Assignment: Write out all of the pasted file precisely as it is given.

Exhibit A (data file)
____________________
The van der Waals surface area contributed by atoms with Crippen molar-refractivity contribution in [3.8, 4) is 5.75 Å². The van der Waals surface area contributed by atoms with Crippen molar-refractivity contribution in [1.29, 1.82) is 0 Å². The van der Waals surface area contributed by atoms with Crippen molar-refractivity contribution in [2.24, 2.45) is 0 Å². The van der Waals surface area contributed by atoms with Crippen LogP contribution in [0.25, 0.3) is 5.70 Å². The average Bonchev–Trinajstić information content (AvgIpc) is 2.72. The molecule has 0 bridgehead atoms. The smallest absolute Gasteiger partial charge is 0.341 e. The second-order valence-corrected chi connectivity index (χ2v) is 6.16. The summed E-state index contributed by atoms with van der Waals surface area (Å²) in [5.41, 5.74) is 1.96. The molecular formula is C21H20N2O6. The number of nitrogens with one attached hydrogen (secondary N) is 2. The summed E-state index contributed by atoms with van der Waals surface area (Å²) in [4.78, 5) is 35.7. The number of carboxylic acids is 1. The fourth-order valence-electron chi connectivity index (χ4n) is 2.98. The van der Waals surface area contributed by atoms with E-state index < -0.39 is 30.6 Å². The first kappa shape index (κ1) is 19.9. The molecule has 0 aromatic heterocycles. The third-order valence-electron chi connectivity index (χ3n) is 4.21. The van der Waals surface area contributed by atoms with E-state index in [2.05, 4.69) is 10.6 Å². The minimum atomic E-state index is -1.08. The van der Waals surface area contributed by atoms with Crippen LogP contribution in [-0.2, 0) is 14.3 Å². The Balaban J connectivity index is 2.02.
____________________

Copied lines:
The van der Waals surface area contributed by atoms with Crippen molar-refractivity contribution in [3.8, 4) is 5.75 Å². The van der Waals surface area contributed by atoms with Crippen molar-refractivity contribution in [1.29, 1.82) is 0 Å². The van der Waals surface area contributed by atoms with Crippen molar-refractivity contribution in [2.24, 2.45) is 0 Å². The van der Waals surface area contributed by atoms with Crippen LogP contribution in [0.25, 0.3) is 5.70 Å². The average Bonchev–Trinajstić information content (AvgIpc) is 2.72. The molecule has 0 bridgehead atoms. The smallest absolute Gasteiger partial charge is 0.341 e. The second-order valence-corrected chi connectivity index (χ2v) is 6.16. The summed E-state index contributed by atoms with van der Waals surface area (Å²) in [5.41, 5.74) is 1.96. The molecular formula is C21H20N2O6. The number of nitrogens with one attached hydrogen (secondary N) is 2. The summed E-state index contributed by atoms with van der Waals surface area (Å²) in [4.78, 5) is 35.7. The number of carboxylic acids is 1. The fourth-order valence-electron chi connectivity index (χ4n) is 2.98. The van der Waals surface area contributed by atoms with E-state index < -0.39 is 30.6 Å². The first kappa shape index (κ1) is 19.9. The molecule has 0 aromatic heterocycles. The third-order valence-electron chi connectivity index (χ3n) is 4.21. The van der Waals surface area contributed by atoms with E-state index in [2.05, 4.69) is 10.6 Å². The minimum atomic E-state index is -1.08. The van der Waals surface area contributed by atoms with Crippen LogP contribution in [-0.2, 0) is 14.3 Å². The Balaban J connectivity index is 2.02.